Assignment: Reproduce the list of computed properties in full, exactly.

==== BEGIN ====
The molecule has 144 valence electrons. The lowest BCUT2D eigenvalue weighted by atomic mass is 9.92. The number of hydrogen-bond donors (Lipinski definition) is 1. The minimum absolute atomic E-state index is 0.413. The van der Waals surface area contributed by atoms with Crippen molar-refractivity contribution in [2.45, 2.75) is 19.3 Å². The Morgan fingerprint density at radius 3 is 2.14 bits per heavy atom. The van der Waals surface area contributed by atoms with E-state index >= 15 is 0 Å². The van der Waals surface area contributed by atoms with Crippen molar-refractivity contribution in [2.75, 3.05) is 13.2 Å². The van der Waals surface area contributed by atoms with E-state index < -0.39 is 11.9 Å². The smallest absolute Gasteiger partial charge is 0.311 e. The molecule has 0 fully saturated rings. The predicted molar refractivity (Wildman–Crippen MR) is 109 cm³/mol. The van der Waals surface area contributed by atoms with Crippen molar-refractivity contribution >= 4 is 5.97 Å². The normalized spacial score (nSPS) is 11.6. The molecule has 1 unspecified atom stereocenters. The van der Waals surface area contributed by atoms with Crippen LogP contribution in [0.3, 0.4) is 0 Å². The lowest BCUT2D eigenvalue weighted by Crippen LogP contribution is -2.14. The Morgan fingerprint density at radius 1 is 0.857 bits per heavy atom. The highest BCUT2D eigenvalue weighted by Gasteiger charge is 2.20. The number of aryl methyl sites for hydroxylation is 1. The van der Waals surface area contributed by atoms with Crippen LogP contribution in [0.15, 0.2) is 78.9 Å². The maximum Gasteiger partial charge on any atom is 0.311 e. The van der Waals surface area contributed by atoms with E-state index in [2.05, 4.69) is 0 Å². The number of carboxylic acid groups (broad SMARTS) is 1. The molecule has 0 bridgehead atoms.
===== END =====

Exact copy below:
The molecule has 144 valence electrons. The lowest BCUT2D eigenvalue weighted by atomic mass is 9.92. The number of hydrogen-bond donors (Lipinski definition) is 1. The minimum absolute atomic E-state index is 0.413. The van der Waals surface area contributed by atoms with Crippen molar-refractivity contribution in [2.45, 2.75) is 19.3 Å². The Morgan fingerprint density at radius 3 is 2.14 bits per heavy atom. The van der Waals surface area contributed by atoms with E-state index >= 15 is 0 Å². The van der Waals surface area contributed by atoms with Crippen molar-refractivity contribution in [2.75, 3.05) is 13.2 Å². The van der Waals surface area contributed by atoms with E-state index < -0.39 is 11.9 Å². The smallest absolute Gasteiger partial charge is 0.311 e. The molecule has 0 fully saturated rings. The predicted molar refractivity (Wildman–Crippen MR) is 109 cm³/mol. The van der Waals surface area contributed by atoms with Crippen molar-refractivity contribution >= 4 is 5.97 Å². The normalized spacial score (nSPS) is 11.6. The molecule has 1 unspecified atom stereocenters. The van der Waals surface area contributed by atoms with Crippen LogP contribution in [0.3, 0.4) is 0 Å². The lowest BCUT2D eigenvalue weighted by Crippen LogP contribution is -2.14. The Morgan fingerprint density at radius 1 is 0.857 bits per heavy atom. The highest BCUT2D eigenvalue weighted by Gasteiger charge is 2.20. The number of aryl methyl sites for hydroxylation is 1. The van der Waals surface area contributed by atoms with Crippen LogP contribution in [0.15, 0.2) is 78.9 Å². The maximum Gasteiger partial charge on any atom is 0.311 e. The van der Waals surface area contributed by atoms with E-state index in [2.05, 4.69) is 0 Å². The number of carboxylic acid groups (broad SMARTS) is 1. The molecule has 0 bridgehead atoms.